SA petrol price to decline by a massive 99c/l in August, with a further large decrease possible in September.

On Friday, 29 July 2016, the Department of Energy announced that the petrol price (95 and 93 ULP & LRP) will decrease by a very substantial 99c/l with effect from Wednesday, 3 August 2016. This means that the price of 95 Octane (ULP, Gauteng) will now cost R12.35 per litre. The price of diesel will decrease by 74c/l (0.05% sulphur), while the price of paraffin will decline by 88c/l (retail price), and gas by 160c/kg.

During the latest fuel price review period, from 1 July 2016 to 28 July 2016, the Rand strengthened against the US Dollar, on average, when compared to the previous period. The average Rand/US Dollar exchange rate for the period was R14.4407 compared to R15.1553 during the previous month. The strengthening of the Rand against the US Dollar decreased the contribution to the Basic Fuels Price on petrol by 25.40 c/l. Fortunately, the international price of oil also fell during the month, declining from $50.63/bl on 1 July 2016 to $43.15/bl on 28 July 2016. The decline in the oil price subtracted a substantial 73.07c/l from the Basic Fuel Price. The net effect is a decrease of 99c/l in the petrol price.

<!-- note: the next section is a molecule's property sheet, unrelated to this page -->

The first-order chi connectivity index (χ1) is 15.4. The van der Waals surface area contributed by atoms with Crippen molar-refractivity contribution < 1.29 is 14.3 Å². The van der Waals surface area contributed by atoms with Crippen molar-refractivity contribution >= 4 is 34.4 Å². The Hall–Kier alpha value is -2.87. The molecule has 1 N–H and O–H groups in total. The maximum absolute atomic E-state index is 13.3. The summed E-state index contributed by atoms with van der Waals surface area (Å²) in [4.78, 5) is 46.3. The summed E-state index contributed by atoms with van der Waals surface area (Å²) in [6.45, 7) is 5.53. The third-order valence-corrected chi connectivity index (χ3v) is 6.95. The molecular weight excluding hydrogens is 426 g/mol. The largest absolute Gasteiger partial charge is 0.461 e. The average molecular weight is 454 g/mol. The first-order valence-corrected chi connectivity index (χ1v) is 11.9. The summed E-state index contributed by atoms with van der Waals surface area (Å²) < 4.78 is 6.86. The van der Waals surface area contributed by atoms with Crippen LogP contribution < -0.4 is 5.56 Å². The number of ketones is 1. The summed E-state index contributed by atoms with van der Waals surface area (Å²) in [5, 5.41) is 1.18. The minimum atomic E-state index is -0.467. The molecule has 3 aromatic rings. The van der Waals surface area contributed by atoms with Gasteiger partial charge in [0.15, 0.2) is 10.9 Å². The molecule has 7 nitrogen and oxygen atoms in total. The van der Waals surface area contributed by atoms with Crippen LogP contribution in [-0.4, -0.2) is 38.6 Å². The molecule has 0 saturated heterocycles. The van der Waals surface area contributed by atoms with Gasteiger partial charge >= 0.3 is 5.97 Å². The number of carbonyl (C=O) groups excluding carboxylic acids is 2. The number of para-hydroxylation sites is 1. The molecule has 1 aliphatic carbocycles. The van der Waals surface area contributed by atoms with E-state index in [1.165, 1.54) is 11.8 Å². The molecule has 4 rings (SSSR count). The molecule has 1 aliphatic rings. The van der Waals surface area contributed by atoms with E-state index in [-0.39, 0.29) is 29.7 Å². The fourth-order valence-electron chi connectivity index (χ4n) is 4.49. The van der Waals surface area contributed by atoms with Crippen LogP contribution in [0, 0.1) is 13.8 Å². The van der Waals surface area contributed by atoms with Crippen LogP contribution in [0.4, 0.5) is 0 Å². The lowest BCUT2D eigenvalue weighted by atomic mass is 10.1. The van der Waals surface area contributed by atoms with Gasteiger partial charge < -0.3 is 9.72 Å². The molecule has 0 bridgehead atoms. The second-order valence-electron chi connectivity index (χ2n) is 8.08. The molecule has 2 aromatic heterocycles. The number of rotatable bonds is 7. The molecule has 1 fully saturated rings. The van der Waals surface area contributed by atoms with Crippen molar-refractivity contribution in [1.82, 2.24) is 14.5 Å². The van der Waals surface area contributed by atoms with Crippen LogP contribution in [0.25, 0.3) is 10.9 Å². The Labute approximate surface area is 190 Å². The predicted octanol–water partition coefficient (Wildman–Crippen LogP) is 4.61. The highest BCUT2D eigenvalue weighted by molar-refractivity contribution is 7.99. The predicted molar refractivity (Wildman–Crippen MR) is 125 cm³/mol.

Encouragingly, the daily over recovery on the petrol price on 28 July 2016 was a massive 134c/l. This means that at this stage it is entirely possible that the petrol will decline again in September 2016, and possibly by as much as 35c/l. Clearly, though, a lot can happen to the exchange rate and oil price in a month.

The petrol price decrease in August 2016 will reduce the monthly consumer inflation rate by a very significant 0.4 percentage points, which will help to ease inflationary pressure and allow the Reserve Bank to leave interest rates unchanged for an extended period. Since the peak in April 2014, the petrol price has now declined by total of R2.00/l or 13.8%. Unfortunately, other cost pressures are still likely to push SA consumer inflation over 7% in late 2016, but at least the upcoming spike in inflation appears likely to be much more modest than what was envisaged in early 2016.

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